Friday, July 29, 2011

Quick work made of slow Internet

Donations, collaboration bring broadband to Community Library

Express Staff Writer

Aaron Pearson, The Community Library’s information systems director, helped convince board members that a better Internet system was necessary and achievable. Express photos by Roland Lane

Aaron Pearson felt a sense of mission, but not one easily accomplished.

As the Community Library's information systems director, Pearson, like other employees at the Ketchum facility, are tasked with providing free access to all forms of knowledge to all people.

In an era of rapidly changing technology, keeping that access up to date was increasingly challenging.

"The most important part of my department is to provide public Internet access," Pearson said.

That access, he said, was poor at best. The library had a single T-1 line providing 1.5 megabytes per second.

"That's very, very little," he said, noting that one YouTube video would take up most of that.

In comparison, a residence's broadband might be two, four or even 10 megabytes per second.

"The internal infrastructure was inadequate," he said. "The networking equipment and internal ethernet wiring needed to be upgraded massively."

Patrons likely didn't see the internal infrastructure, but many noticed the library's lethargic computer speed and aging hardware.

"We had very old public computers," Pearson said. "People would stand up during their session and walk away."

The only way to solve the problem was to get fiber optic connectivity into the building. The cost: $40,000 for the connection, plus another $82,000 to complete the upgrade project.

Pearson made a proposal to the board of directors, telling them, "first and foremost was bandwidth," he said.

The board agreed and got to work. It was February 2010.

A year and a half later, the Bandwidth for the Future Project is complete and nearly fully funded.

A project's champions

Even necessary projects can languish if there's no one to champion or pay for them.

Lyman Drake, a library board trustee, and the Library Association's executive director, Colleen Daly, took on the project.

Among those with whom they came into contact were two 12-year-old twins.

Victoria and Theo Castellano-Wood had received $5,000 each from a family friend to give away. They began searching for worthy causes, conducting interviews with local nonprofits to narrow the list of prospective recipients.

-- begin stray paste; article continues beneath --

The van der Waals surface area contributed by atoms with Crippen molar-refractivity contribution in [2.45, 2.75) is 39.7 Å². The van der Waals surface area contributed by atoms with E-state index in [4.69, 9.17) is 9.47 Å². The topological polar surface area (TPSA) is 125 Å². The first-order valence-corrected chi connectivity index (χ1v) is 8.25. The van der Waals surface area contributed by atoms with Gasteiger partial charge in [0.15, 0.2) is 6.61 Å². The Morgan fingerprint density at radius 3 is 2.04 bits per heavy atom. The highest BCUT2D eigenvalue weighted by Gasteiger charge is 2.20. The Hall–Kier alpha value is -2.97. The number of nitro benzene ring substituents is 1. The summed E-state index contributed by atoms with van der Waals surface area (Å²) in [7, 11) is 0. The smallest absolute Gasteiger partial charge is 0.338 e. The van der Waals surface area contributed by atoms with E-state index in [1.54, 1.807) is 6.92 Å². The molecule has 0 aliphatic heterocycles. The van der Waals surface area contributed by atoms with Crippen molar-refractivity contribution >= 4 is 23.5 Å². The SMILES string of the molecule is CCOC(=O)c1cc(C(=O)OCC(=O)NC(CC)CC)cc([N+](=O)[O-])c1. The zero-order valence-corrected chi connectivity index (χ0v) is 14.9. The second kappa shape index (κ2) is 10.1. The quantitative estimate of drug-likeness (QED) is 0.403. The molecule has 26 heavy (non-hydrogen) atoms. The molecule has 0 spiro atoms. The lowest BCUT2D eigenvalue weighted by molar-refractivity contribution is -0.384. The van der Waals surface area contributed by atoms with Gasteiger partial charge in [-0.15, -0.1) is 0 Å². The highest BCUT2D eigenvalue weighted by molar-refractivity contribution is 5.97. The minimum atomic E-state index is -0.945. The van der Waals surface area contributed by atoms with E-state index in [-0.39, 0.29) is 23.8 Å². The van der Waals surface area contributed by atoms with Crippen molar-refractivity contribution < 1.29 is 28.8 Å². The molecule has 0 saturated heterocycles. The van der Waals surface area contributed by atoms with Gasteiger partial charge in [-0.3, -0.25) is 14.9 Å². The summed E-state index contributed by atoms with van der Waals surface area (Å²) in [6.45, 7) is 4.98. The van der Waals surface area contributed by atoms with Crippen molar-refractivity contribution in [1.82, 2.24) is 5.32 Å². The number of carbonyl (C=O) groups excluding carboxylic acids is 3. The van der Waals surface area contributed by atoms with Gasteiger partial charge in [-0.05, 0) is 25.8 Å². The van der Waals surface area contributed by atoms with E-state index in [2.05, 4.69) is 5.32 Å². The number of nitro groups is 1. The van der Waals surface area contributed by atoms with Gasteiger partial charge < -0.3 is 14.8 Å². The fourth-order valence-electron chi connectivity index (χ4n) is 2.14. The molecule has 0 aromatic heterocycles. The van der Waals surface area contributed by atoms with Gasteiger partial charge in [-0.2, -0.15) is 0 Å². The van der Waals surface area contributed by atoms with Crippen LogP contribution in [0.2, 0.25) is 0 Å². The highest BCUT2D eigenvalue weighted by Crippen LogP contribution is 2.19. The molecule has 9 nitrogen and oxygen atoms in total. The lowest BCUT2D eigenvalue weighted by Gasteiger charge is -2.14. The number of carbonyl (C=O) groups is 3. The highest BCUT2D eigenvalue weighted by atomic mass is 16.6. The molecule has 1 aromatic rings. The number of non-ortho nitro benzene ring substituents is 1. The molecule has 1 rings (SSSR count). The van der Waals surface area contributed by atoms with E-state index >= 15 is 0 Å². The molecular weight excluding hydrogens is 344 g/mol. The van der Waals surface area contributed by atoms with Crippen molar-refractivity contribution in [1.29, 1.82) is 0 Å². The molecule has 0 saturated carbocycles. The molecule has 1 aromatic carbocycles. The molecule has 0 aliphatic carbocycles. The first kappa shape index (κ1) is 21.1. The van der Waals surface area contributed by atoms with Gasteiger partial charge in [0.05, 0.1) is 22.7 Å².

"We were going to different organizations that we enjoyed that we thought would need the most help," Victoria said.

The kids talked with Community Library staff and took a tour of the facility.

"The lights went on for them," Pearson said.

From there, he said, "it started to snowball."

The teens' parents, Benjamin and Theresa Castellano-Wood, matched the $10,000 donation.

"Part of our mission is to inspire people to make a difference," Benjamin Castellano-Wood said. "Our role as parents is to set an example."

For the children, this, their first foray into donating a significant sum of money, was a good experience, and an educational one.

"It's a really nice thing to give money to certain organizations because it can impact even more than that organization," Theo said. "It can impact everyone who uses the organization."

Money soon began to pour in from other donors, both individual and corporate.

Inspired by the family's actions, major contributions were made by board members Lyman Drake, Bill Lowe and Kristin Orr, as well as the Wattis-Dumke Foundation, Peter and Jennifer Roberts, Bill and Anne Vanderbilt and all other library board members.

Boise-based Syringa Networks donated $40,000 worth of equipment and labor to the effort.

Donations amounting to nearly $82,000 helped finish the project—from idea to implementation—in less than a year and a half.

"The new fiber-optic connection not only helps us close the digital divide for our patrons, an important Community Library goal, it opens up a world of possibilities in terms of services and programming, speaking directly to our vision of enabling success by being relentlessly relevant," Daly said.


The rapid pace of technological innovation can make keeping infrastructure adequate a time-consuming and expensive proposition.

"Demand for bandwidth will only increase with time," Pearson said, making the need for "future-proofing" even more important.

Unlike copper cabling, the only limit to the speed of a fiber-optic connection is the equipment on either end. Incremental increases in bandwidth can be implemented without adding additional lines.

"Once the connection is established, the speed can always be turned up," Pearson said. "We've removed our technological obstacles for our patrons for the foreseeable future."

Because the library is entirely donation-based, anyone can use its services and resources. Visitors, part-time residents and those who have slow, or no, connection to the Internet—all are allowed to take a turn.

"All we really want to do is give it away," Pearson said.

If anyone had asked Pearson a year ago if the project would be successful, he said, he might have laughed or sighed.

"I wouldn't have believed it," he said. "Now, our internal network just hums."

In the future, the library may offer high-definition videoconferencing to the public, computer classes and streaming video of lectures held at the library—expanded capabilities that will help bring more of the world to library patrons and more of the library's offerings to the world.

"We can do all manner of things that were never imaginable before," Pearson said.

Rebecca Meany:

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